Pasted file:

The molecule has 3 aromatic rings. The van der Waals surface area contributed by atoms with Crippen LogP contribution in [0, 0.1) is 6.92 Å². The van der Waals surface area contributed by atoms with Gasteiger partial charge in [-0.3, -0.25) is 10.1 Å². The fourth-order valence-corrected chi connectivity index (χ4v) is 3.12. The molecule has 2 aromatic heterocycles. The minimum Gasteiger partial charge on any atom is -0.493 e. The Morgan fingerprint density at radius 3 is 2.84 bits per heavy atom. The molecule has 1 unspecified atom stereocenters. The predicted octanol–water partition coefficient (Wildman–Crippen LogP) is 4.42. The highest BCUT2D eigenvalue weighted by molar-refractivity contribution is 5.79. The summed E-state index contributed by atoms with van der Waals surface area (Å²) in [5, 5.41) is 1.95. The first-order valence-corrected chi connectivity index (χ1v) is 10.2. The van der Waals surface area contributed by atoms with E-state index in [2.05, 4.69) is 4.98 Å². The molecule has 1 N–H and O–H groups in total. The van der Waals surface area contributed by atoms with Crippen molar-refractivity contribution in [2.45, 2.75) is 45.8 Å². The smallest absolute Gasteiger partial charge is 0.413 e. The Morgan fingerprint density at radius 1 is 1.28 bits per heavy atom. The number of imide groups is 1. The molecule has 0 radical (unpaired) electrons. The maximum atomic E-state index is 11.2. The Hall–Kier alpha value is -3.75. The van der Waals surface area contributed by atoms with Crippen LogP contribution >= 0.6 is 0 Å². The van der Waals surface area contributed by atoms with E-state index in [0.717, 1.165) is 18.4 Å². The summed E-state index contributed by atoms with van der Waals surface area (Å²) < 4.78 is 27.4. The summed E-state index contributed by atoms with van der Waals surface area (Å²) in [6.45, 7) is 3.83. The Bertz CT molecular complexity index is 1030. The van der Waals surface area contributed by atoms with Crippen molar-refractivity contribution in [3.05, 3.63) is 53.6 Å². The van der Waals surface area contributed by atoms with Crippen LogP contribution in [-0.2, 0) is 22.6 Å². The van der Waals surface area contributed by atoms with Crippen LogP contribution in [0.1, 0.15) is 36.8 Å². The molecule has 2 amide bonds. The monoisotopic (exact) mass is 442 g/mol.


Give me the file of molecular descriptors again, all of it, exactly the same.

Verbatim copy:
The molecule has 3 aromatic rings. The van der Waals surface area contributed by atoms with Crippen LogP contribution in [0, 0.1) is 6.92 Å². The van der Waals surface area contributed by atoms with Gasteiger partial charge in [-0.3, -0.25) is 10.1 Å². The fourth-order valence-corrected chi connectivity index (χ4v) is 3.12. The molecule has 2 aromatic heterocycles. The minimum Gasteiger partial charge on any atom is -0.493 e. The Morgan fingerprint density at radius 3 is 2.84 bits per heavy atom. The molecule has 1 unspecified atom stereocenters. The predicted octanol–water partition coefficient (Wildman–Crippen LogP) is 4.42. The highest BCUT2D eigenvalue weighted by molar-refractivity contribution is 5.79. The summed E-state index contributed by atoms with van der Waals surface area (Å²) in [5, 5.41) is 1.95. The first-order valence-corrected chi connectivity index (χ1v) is 10.2. The van der Waals surface area contributed by atoms with E-state index in [2.05, 4.69) is 4.98 Å². The molecule has 1 N–H and O–H groups in total. The van der Waals surface area contributed by atoms with Crippen molar-refractivity contribution in [2.45, 2.75) is 45.8 Å². The smallest absolute Gasteiger partial charge is 0.413 e. The Morgan fingerprint density at radius 1 is 1.28 bits per heavy atom. The number of imide groups is 1. The molecule has 0 radical (unpaired) electrons. The maximum atomic E-state index is 11.2. The Hall–Kier alpha value is -3.75. The van der Waals surface area contributed by atoms with Crippen LogP contribution >= 0.6 is 0 Å². The van der Waals surface area contributed by atoms with E-state index in [0.717, 1.165) is 18.4 Å². The summed E-state index contributed by atoms with van der Waals surface area (Å²) < 4.78 is 27.4. The summed E-state index contributed by atoms with van der Waals surface area (Å²) in [6.45, 7) is 3.83. The Bertz CT molecular complexity index is 1030. The van der Waals surface area contributed by atoms with Crippen molar-refractivity contribution in [3.05, 3.63) is 53.6 Å². The van der Waals surface area contributed by atoms with Crippen LogP contribution in [-0.2, 0) is 22.6 Å². The van der Waals surface area contributed by atoms with Crippen LogP contribution in [0.1, 0.15) is 36.8 Å². The molecule has 2 amide bonds. The monoisotopic (exact) mass is 442 g/mol.